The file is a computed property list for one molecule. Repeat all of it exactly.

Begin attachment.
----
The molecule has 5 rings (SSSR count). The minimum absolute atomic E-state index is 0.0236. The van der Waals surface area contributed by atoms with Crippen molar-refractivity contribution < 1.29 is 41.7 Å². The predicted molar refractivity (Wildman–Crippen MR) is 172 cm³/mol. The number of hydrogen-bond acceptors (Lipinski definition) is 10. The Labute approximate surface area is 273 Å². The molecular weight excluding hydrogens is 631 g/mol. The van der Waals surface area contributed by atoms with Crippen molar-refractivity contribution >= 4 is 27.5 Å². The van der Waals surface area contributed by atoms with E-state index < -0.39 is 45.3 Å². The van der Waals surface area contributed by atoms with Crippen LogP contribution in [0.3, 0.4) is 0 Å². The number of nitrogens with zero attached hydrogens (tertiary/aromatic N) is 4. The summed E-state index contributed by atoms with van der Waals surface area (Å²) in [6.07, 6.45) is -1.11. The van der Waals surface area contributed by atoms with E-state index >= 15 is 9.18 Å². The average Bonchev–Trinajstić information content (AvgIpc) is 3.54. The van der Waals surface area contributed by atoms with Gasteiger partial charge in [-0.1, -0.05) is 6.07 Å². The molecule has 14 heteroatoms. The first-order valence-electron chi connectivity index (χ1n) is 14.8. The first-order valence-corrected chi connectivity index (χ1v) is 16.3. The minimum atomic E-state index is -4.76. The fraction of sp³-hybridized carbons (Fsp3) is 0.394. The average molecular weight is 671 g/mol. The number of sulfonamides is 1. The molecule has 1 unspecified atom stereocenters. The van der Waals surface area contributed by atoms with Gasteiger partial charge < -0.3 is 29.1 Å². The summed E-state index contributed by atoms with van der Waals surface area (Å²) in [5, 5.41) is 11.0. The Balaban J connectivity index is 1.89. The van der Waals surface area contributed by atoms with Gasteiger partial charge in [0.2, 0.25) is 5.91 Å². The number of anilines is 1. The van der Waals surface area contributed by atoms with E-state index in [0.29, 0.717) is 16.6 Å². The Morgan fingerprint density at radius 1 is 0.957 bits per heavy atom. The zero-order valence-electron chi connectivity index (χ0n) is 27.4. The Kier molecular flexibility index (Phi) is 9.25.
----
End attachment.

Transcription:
The molecule has 5 rings (SSSR count). The minimum absolute atomic E-state index is 0.0236. The van der Waals surface area contributed by atoms with Crippen molar-refractivity contribution < 1.29 is 41.7 Å². The predicted molar refractivity (Wildman–Crippen MR) is 172 cm³/mol. The number of hydrogen-bond acceptors (Lipinski definition) is 10. The Labute approximate surface area is 273 Å². The molecular weight excluding hydrogens is 631 g/mol. The van der Waals surface area contributed by atoms with Crippen molar-refractivity contribution >= 4 is 27.5 Å². The van der Waals surface area contributed by atoms with E-state index < -0.39 is 45.3 Å². The van der Waals surface area contributed by atoms with Crippen LogP contribution in [0.3, 0.4) is 0 Å². The number of nitrogens with zero attached hydrogens (tertiary/aromatic N) is 4. The summed E-state index contributed by atoms with van der Waals surface area (Å²) in [6.07, 6.45) is -1.11. The van der Waals surface area contributed by atoms with E-state index >= 15 is 9.18 Å². The average Bonchev–Trinajstić information content (AvgIpc) is 3.54. The van der Waals surface area contributed by atoms with Gasteiger partial charge in [-0.1, -0.05) is 6.07 Å². The molecule has 14 heteroatoms. The first-order valence-electron chi connectivity index (χ1n) is 14.8. The first-order valence-corrected chi connectivity index (χ1v) is 16.3. The minimum atomic E-state index is -4.76. The fraction of sp³-hybridized carbons (Fsp3) is 0.394. The average molecular weight is 671 g/mol. The number of sulfonamides is 1. The molecule has 1 unspecified atom stereocenters. The van der Waals surface area contributed by atoms with Gasteiger partial charge < -0.3 is 29.1 Å². The summed E-state index contributed by atoms with van der Waals surface area (Å²) in [5, 5.41) is 11.0. The Balaban J connectivity index is 1.89. The van der Waals surface area contributed by atoms with Gasteiger partial charge in [0.2, 0.25) is 5.91 Å². The number of anilines is 1. The van der Waals surface area contributed by atoms with E-state index in [0.29, 0.717) is 16.6 Å². The Morgan fingerprint density at radius 1 is 0.957 bits per heavy atom. The zero-order valence-electron chi connectivity index (χ0n) is 27.4. The Kier molecular flexibility index (Phi) is 9.25.